At the end of the workshop you will be able to:
- Define the role/importance of core skills and mindsets to help you thrive in research (Academia and beyond): Collaboration/Networks, Openness, and Creativity/Innovation
- Recognise the importance and influence of your own thinking styles (mindsets) and behaviours (knowledge, skills and more) to support an innovative research culture
- Prioritise areas supporting your own personal development
- Encourage best practice and share your experience with peers
The content of the workshop has been inspired from a co-creation endeavour with experienced and passionate researchers and researcher developers.
Facilitator Natacha Wilson, Director Cambridge Insights
Innovate UK is an important source of funding for UK researchers from the academic community who want to work with businesses or not-for-profit non-governmental organisations. Although Innovate UK operates under the UKRI umbrella, and funding is awarded via competitive grant applications, it’s a mistake to approach these in the same way as traditional basic research grants.
Innovate UK differs from most other UK Research Councils in being very focussed on commercial outputs, and this means that you have to re-think how you approach a funding application if you are targeting one of Innovate's schemes. This session will focus on developing the skills to create a credible application. We'll use the example of a KTP (Knowledge Transfer Partnership) application as this is one of the few schemes on which an academic institution can lead, but we'll also discuss how to be a good partner in a business-led application. The key learnings will be applicable across all Innovate funding calls, and will also enhance your approach to more traditional funding calls.
Masterclass with Dr Nessa Carey, Royal Society Entrepreneur-in-Residence. Available as video here
You have brilliant ideas for research collaboration that could have extraordinary outcomes. But how will you engage the people you are relying on? Collaborations can be rewarding or draining, depending on how well people connect. In this course we look at what neuroscience has taught us about how to collaborate. You will make sense of why some of your collaborations have felt great to be part of, while others have been a drag. You will diagnose problems with collaborations you are part of and find practical solutions for improving them. Leave with a clear model for improving all collaborations you lead.
1 day Masterclass with Kate Tapper, Bud Development.
To understand and apply an evidence-based model to make sense of your experiences of collaboration, diagnose problems within a collaboration and find improvements for the way people work together.
- Understand the social drivers that affect the way people behave in collaborations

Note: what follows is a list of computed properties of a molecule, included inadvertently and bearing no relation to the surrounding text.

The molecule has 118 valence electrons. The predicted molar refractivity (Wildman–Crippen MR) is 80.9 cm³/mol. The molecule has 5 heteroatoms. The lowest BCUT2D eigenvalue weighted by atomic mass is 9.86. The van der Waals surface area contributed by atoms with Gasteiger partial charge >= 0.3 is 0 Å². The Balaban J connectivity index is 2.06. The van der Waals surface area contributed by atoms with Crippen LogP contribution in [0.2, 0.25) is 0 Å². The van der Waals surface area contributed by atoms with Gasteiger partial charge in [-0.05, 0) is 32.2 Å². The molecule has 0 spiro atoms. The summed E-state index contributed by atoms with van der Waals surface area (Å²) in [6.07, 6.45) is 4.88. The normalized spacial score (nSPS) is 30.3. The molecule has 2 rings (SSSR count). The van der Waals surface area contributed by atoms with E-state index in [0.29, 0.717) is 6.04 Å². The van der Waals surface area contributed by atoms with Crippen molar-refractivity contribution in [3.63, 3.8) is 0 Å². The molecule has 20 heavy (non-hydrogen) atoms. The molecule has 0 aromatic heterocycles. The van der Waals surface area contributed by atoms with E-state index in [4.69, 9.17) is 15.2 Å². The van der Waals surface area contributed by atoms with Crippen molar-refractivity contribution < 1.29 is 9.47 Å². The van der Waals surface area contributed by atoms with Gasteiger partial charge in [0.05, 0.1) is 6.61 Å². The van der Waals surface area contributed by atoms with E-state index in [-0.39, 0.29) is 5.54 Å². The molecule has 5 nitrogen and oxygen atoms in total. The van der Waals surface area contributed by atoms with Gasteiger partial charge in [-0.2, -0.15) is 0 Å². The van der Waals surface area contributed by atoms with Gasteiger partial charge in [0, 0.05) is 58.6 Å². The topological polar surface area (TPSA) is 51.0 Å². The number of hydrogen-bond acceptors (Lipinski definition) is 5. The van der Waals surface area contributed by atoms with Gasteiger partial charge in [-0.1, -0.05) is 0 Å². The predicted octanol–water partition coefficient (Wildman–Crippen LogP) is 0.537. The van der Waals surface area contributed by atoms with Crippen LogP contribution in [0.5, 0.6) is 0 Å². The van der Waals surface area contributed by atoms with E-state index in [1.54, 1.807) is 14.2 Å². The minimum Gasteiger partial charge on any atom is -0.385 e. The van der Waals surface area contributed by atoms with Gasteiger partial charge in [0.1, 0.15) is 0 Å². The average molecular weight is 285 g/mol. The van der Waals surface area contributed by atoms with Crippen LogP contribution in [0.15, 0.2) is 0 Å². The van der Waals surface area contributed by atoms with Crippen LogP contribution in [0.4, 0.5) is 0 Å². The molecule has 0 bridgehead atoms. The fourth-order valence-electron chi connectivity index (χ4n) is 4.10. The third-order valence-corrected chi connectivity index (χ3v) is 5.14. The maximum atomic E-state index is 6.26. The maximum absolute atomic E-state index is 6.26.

- Identify what has contributed to your own experience of effective collaboration
- Identify clear actions that a leader can take to improve collaborations
Prework before live session – comprising:
- Welcome video explaining how this course will work and what to do before the live session in June
- Video explaining the SCARF model and how it applies to leading collaboration
- Journal questions to note reflections on the video content (we will draw on this in small group discussion)
- Original David Rock paper ‘A brain-based model for collaborating with and influencing others’ provided as optional reading
Live in person session Hilary Term 2023 (date to be announced)
- 10.00 – 12.15 Small group work and plenary sessions
- 12.15- 13.00 Lunch Break
- 13.00-13.45 Small group discussions and plenary
- 14.00-14.45 How to approach collaborations to enhance your career
- 14.45-15.00 Summary and take away actions
After the live session
- Optional journaling questions to reflect and apply learning
- Action learning/small group discussion to reflect on application of these ideas
Kate Tapper is a leadership and team coach working with international clients based in Europe and the United States. Kate’s background is in leadership development in higher education where she has directed numerous regional and national programmes in the United Kingdom. She has worked with individuals and teams and partnered with many universities to help academics achieve more in collaboration. Kate’s passion is supporting people to achieve more than they think is possible.
To book a place on Leading Collaboration contact Anne Miller.
We (the University of Oxford ) take your privacy seriously. This privacy notice tells you what we are doing with your data and how we will keep it safe.
How will we use your data?
We need to process your data for the following purposes related to the EPSRC Impact Acceleration Account (EPSRC IAA) funded MPLS Innovation Leadership Programme:
- registering your application to the MPLS Innovation Leadership Programme;
- carrying out checks for activities managed by the university;
- reviewing your submission; contacting applicants and/or corresponding head of departments;
- announcing and sharing programme outcomes;
- sharing additional innovation and impact programme opportunities;
- exhibiting and publicising the programme’s successes;
- and evaluating MPLS Innovation Leadership Programme, separately, or as part of the EPSRC IAA portfolio.